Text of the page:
After C. moved to Israel from England in 2006, the thirty-something immigrant took three ulpanim, or intensive Hebrew language courses, but just couldn't grasp even the most basic Hebrew words. She began to consider that she might have a learning disability; after all, she struggled in school for years in England and never understood why. She always had menial secretarial jobs and never could aspire to more than that because she didn't expect more out of herself.

In the ulpanim, she says, "I didn't have a clue about what the teacher was talking about and I couldn't grasp either the written or the spoken language." She finally got herself evaluated in 2009, and was diagnosed with dyslexia, a reading impairment that often accompanies difficulty writing unrelated to one's IQ.

"The diagnosis was a huge relief, actually, because I didn't feel dumb anymore," says C., who asked to remain anonymous because she is looking for a job and doesn't want her struggles to be known among her friends. "I realized there was a real, valid reason behind my learning difficulties throughout my life. But then I really began to worry about how I would survive in a country where I probably would never be able to learn the language, never mind master it."

Dyslexia presents challenges to everyone with the diagnosis, but among immigrants who are confronted with having to learn a new language, dyslexia is an added burden that prevents them from learning at the same pace as their peers, experts say. In many cases, the disorder is the root cause of social and behavioral problems in some children, because they lose self-confidence and have trouble integrating socially, says Judith Schwarcz, head of the Center for Learning Correction, which has offices in Ra'anana and Arad. Schwarcz is one of a host of dyslexia specialists throughout the country with particular expertise in working with bilingual children, many of them from English-speaking homes.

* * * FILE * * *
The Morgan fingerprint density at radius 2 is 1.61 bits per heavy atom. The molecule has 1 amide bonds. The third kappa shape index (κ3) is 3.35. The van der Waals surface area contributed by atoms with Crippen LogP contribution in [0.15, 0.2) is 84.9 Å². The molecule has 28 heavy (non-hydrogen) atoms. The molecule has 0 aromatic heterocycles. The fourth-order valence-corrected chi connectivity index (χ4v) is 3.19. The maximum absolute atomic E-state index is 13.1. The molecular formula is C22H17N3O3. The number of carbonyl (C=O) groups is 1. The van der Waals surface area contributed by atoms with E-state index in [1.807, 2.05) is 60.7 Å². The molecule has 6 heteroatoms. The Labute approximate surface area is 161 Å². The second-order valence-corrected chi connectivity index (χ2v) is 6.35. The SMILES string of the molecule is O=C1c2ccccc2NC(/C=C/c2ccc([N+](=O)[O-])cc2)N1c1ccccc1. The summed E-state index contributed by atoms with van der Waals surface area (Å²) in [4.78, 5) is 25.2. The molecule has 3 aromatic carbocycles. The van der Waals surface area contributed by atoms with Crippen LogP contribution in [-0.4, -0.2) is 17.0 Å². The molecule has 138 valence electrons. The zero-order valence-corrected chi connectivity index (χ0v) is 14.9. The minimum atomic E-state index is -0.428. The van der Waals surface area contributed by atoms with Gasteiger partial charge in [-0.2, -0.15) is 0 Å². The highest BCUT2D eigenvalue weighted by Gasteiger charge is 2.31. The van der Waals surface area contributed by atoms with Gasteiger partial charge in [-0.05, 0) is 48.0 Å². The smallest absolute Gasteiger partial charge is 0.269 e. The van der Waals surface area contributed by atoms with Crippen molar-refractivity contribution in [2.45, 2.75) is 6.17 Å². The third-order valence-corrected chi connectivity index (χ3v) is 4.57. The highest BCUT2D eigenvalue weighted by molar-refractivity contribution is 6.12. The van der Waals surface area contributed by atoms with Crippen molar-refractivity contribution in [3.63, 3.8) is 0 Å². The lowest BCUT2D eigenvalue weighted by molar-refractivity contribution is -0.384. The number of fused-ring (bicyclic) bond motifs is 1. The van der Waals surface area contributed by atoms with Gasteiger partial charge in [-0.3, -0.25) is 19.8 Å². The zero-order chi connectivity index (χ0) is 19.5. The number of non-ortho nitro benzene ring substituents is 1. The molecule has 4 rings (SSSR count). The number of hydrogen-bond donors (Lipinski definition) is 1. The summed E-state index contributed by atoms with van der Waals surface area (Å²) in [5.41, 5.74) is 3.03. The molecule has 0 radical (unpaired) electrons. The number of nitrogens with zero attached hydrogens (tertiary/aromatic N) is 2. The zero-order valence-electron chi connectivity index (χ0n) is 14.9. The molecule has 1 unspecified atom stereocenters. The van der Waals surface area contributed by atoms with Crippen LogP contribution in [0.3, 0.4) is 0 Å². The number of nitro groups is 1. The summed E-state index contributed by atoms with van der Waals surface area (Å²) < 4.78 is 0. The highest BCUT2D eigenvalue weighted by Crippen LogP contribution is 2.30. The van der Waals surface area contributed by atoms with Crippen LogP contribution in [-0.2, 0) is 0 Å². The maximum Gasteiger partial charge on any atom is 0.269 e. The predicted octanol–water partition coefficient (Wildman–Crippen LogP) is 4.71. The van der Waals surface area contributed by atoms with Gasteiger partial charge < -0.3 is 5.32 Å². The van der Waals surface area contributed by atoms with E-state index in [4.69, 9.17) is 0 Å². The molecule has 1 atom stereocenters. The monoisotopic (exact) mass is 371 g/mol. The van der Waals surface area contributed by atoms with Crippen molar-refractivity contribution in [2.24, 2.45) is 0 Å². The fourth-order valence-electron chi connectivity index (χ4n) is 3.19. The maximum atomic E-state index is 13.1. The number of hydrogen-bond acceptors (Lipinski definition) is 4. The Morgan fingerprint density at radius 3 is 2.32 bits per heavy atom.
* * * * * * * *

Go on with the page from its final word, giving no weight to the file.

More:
She immigrated to Israel 35 years ago from England and is dyslexic herself but went undiagnosed for years; it wasn't until her son Yaron was diagnosed in Israel in the early 1990s that she realized that she, too, likely had dyslexia as well. "When I was a child in England there was still corporal punishment in the schools, so I was hit all the time and told I was lazy and stupid," she recalls.

Dyslexia specialists interviewed for this article say that some immigrants and many immigrant children are only diagnosed with dyslexia after arriving in Israel because it isn't until they have been faced with having to learn a new language and see they are failing to pick it up.

Dyslexia among immigrants "is a double-whammy," says A., an American in the center of the country whose 20-year-old daughter, K., has dyslexia, who asked for anonymity to keep her disability discrete. K. has lived her whole life in Israel but her Hebrew is still weaker than her English, the language spoken in their home, because the dyslexia made it harder for her to read and write with fluency.

Her spoken Hebrew, like that of many native English-speakers with dyslexia, is fluent, however. "We really wanted our kids to have total command of both Hebrew and English, but we eventually [with K.] had to focus just on the Hebrew because doing both was impossible," says her mother. K. worked with Schwarcz for a year on her Hebrew and "Judith gave her the tools that turned things around [for K.] and also gave her confidence after years of having none in her studies."